| Pure water cleaning

Pure water cleaning: Which pure water filter you should use

UNGER DI RO pure water filter

Cold, clear water: the triathlon of traditional window cleaning starts with washing. Followed by rinsing and polishing the surface. Pure water cleaning is much easier, faster and requires absolutely no chemicals.

What do we actually mean by pure water?

In principle, pure water is water in its purest form. Pure water has a so-called TDS value of 0 ppm. This means that all the minerals that normally lead to limescale residue on glass surfaces have been removed from the water with a pure water filter. Impurities of this type are known as total dissolved solids (TDS). Before water can be described as pure, it has to be 100 percent demineralised.

Why should I clean with pure water?

You are of course welcome to continue with the three-way battle between washing, rinsing and polishing. However, this can be a very tedious, inefficient process, especially on very large cleaning surfaces or in hard-to-reach places.

In contrast, pure water cleaning has crystal-clear advantages. Firstly, pure water has outstanding cleaning power – without the need for cleaning agents, or having to rinse them off and polish the glass. Thanks to the pure water, glass panes remain clean and streak-free.

Pure water cleaning requires just one step, and you can clean surfaces twice as fast as with conventional methods – which is good for your cost calculations. You can also work safely: water-fed pole systems enable you to clean glass panes and façades up to 20 metres above the ground, without the need for ladders or lifts.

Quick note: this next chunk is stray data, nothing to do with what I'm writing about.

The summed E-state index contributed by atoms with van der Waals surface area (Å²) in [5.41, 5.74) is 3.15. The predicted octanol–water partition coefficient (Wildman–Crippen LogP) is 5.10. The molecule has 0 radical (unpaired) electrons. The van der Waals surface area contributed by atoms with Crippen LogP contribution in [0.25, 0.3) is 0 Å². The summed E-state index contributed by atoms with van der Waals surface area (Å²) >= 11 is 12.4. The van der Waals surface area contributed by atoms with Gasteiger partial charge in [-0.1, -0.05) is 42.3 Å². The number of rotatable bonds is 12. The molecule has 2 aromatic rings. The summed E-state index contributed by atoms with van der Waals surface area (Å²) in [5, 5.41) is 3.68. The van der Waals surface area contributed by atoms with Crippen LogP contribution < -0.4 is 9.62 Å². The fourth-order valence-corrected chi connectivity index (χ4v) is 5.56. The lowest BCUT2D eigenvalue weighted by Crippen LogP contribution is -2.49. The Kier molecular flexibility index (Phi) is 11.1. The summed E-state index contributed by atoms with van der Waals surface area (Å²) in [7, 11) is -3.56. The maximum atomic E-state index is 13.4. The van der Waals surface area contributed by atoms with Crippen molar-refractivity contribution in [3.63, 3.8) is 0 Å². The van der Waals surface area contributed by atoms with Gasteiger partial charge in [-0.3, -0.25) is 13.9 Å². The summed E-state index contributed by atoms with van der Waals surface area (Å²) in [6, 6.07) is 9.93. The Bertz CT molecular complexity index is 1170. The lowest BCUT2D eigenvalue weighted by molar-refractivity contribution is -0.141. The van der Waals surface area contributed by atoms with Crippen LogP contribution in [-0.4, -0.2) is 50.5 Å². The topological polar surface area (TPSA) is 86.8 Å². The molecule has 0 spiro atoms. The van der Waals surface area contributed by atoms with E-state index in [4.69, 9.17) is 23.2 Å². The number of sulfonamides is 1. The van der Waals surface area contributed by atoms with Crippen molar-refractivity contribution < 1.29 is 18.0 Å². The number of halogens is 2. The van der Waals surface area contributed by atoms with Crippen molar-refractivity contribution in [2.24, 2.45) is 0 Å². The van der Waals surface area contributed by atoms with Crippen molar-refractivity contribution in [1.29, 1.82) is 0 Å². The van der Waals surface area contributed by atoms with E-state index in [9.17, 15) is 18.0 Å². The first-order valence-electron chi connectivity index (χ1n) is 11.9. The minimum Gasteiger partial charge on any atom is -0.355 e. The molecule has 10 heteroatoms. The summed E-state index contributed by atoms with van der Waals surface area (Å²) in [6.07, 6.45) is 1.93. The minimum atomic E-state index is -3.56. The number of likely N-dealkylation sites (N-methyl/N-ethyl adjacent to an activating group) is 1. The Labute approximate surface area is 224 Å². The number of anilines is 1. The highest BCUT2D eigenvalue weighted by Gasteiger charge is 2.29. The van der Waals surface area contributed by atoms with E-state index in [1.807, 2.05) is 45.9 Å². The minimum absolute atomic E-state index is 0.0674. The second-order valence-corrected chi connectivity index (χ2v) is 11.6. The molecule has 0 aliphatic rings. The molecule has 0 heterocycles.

What does a pure water filter actually do?

The water that comes out of your tap can be hard or soft, depending on how much hydrogen carbonate it contains. In Berlin, for example, the water is quite hard at 19.5 °dH. In Hamburg, on the other hand, it is much softer at just 7 °dH. If you want to clean with pure water, the hard, medium-hard or soft water at your place of work needs to be demineralised.

Two methods have been established for this purpose: filtering the water by means of de-ionisation (DI) or through reverse osmosis (RO). Both techniques require a pure water filter.

What kind of filter do I need for pure water cleaning?

In order to choose the right kind of pure water filter, you need to take two points into account. Firstly, you need to determine how hard or soft the water is where you are. In Hamburg, where the water is soft, a DI filter could be the right choice. Reverse osmosis, on the other hand, has proven to be effective in hard water situations.